Deutsche Bank has retracted statements it made in a recent research report on WorldCom Inc. In an April 12 high-grade weekly research report, Deutsche Bank stated "we believe the company is either headed for bankruptcy or a merger." Only five days later, it came out with a high-grade daily report that reads, "our comments regarding WorldCom, Inc. appeared in error due to an editorial mistake. We regret any misunderstandings that this may have caused." The move has several members of the fixed-income community questioning whether the firm's research group is autonomous from its investment banking operations. Deutsche Bank has not acted as lead underwriter in any of the company's debt sales within the past several years.
Several buy-siders speculated that the retraction may have been the result of pressure from investment bankers who were worried about losing potential underwriting business. Christoper Mahoney, head investment-grade portfolio manager at J & W Seligman, says, "it suggests analysts write opinions they don't necessarily hold to. Maybe somebody came down and said, 'What do you think you're doing?'" Potential conflicts of interest between research and investment banking are currently the subject of separate investigations by New York Attorney General Eliot Spitzer and the Securities and Exchange Commission.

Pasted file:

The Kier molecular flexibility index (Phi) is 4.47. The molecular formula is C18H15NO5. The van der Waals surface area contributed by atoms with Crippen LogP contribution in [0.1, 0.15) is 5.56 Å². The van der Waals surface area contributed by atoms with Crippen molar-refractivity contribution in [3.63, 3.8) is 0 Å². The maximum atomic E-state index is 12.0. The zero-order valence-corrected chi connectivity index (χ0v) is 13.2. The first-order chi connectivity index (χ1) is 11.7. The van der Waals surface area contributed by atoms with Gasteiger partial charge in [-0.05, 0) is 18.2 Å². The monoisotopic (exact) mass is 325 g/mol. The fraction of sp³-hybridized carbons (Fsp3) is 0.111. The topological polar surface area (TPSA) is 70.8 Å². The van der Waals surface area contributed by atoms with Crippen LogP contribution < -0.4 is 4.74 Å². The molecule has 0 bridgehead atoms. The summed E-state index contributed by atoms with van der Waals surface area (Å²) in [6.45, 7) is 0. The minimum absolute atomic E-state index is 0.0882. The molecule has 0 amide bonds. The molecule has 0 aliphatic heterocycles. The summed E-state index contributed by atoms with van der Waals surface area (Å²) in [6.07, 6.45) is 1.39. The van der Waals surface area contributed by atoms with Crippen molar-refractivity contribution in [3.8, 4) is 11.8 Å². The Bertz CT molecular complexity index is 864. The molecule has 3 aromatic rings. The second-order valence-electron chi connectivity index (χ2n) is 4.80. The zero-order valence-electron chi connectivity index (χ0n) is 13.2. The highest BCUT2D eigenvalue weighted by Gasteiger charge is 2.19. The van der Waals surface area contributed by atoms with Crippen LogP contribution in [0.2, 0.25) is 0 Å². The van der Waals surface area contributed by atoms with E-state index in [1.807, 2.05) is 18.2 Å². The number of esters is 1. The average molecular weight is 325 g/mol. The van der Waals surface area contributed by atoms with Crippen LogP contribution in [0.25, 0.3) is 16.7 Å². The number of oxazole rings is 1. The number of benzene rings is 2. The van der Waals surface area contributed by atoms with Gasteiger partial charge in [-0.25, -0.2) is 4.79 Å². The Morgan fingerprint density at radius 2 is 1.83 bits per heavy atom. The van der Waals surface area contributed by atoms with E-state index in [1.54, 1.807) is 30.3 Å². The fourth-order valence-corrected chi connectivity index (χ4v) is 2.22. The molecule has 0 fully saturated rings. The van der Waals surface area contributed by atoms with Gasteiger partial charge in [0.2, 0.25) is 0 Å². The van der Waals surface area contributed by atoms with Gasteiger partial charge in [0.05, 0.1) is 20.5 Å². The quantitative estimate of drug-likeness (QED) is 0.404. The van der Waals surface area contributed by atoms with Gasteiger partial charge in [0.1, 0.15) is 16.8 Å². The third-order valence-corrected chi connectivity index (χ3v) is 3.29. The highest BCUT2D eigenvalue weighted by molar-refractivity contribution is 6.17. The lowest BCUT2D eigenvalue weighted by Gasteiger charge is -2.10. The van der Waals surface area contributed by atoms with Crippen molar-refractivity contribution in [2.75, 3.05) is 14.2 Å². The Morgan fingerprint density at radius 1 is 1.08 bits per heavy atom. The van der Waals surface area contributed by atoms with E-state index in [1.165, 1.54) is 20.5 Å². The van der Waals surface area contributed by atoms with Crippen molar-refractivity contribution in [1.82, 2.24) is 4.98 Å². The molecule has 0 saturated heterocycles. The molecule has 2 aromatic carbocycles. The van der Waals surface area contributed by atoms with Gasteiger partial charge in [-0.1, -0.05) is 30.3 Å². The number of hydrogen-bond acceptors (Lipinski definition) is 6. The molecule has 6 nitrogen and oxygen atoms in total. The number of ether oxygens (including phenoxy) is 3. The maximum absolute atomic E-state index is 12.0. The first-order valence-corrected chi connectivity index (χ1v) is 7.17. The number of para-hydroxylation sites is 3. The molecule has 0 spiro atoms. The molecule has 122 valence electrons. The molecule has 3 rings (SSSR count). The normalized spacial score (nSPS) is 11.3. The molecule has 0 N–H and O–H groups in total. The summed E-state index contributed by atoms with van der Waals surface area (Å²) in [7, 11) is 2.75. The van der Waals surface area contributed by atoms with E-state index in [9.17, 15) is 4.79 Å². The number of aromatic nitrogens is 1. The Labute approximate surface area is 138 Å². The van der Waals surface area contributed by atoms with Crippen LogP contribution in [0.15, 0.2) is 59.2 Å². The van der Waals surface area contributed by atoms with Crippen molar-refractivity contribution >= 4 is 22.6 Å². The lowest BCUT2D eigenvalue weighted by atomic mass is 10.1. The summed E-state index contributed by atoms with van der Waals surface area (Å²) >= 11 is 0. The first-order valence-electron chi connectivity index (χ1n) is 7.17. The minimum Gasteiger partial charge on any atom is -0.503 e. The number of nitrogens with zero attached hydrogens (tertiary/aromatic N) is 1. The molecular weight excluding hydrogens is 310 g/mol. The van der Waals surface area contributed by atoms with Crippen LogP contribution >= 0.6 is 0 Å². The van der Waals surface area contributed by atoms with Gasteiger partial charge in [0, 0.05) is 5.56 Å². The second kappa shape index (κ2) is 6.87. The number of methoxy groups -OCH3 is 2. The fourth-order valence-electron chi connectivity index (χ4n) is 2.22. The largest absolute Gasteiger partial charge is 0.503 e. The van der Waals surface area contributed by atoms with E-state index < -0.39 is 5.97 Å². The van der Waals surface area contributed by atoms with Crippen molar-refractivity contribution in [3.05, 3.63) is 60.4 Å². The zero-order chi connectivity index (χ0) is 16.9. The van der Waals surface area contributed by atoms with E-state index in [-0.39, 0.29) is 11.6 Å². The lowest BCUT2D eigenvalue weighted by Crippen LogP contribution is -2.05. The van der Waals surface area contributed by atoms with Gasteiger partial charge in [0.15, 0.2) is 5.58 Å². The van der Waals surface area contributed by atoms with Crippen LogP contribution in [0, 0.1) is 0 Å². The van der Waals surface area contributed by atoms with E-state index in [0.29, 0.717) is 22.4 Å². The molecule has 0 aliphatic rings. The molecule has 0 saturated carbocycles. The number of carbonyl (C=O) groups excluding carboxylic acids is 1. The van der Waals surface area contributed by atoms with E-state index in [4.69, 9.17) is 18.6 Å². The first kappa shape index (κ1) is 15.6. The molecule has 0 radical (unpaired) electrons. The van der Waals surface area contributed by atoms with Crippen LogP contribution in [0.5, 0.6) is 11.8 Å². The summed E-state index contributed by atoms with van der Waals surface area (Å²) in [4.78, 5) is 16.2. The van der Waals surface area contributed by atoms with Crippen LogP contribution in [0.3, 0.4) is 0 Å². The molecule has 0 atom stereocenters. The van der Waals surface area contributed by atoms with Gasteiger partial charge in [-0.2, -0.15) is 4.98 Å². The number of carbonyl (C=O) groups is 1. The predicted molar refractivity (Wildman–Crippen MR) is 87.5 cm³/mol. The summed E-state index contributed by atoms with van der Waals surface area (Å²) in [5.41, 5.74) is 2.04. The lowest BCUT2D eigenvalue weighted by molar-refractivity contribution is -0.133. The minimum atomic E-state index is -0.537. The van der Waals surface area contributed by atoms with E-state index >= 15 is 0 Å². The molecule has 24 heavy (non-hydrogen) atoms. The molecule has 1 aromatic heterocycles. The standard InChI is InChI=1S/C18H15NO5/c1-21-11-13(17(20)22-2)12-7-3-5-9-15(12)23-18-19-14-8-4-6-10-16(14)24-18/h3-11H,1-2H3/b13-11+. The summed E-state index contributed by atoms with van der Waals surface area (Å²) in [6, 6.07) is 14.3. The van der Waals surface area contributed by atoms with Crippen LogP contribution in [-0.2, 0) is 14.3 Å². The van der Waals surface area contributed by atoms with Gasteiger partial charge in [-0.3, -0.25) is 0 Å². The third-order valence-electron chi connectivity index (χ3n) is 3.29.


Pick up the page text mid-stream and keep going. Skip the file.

Charlie von Arentschildt, Deutsche Bank's head of global markets for the Americas, says John Tierney, the analyst who published the research, "is a quantitative and strategic analyst and is not supposed to be making company-specific calls. It fell under the editorial radar screen and was retracted," he says. Regarding the conflict of interest issue, von Arentschildt says, "I look at it much more as an equity research issue than a credit research issue." Tierney was on vacation last week.
"The decision was made internally without input from our origination group or WorldCom," adds Ted Meyer, a firm spokesman. Susan Mayer, WorldCom's treasurer, referred calls to Claire Hassett, a company spokeswoman, who declined to comment.
The provenance of the report not withstanding, both the market and the rating agency clearly share some of Tierney's concerns, as the company's benchmark 7.5% bonds of '11 slid over 20 points the last two weeks to 58.5.
While fixed-income analysts are rarely credited with winning investment-banking business, they can certainly be blamed for losing it, says David Hendler, an analyst who spent 18 years on the sell-side and now works for Creditsights, an independent research firm. "When the deal gets done, it's: 'He can have a sip of champagne, but who is he again?' When the deal doesn't get done, you gang up on the wimp, and the wimp is the corporate bond analyst," he says.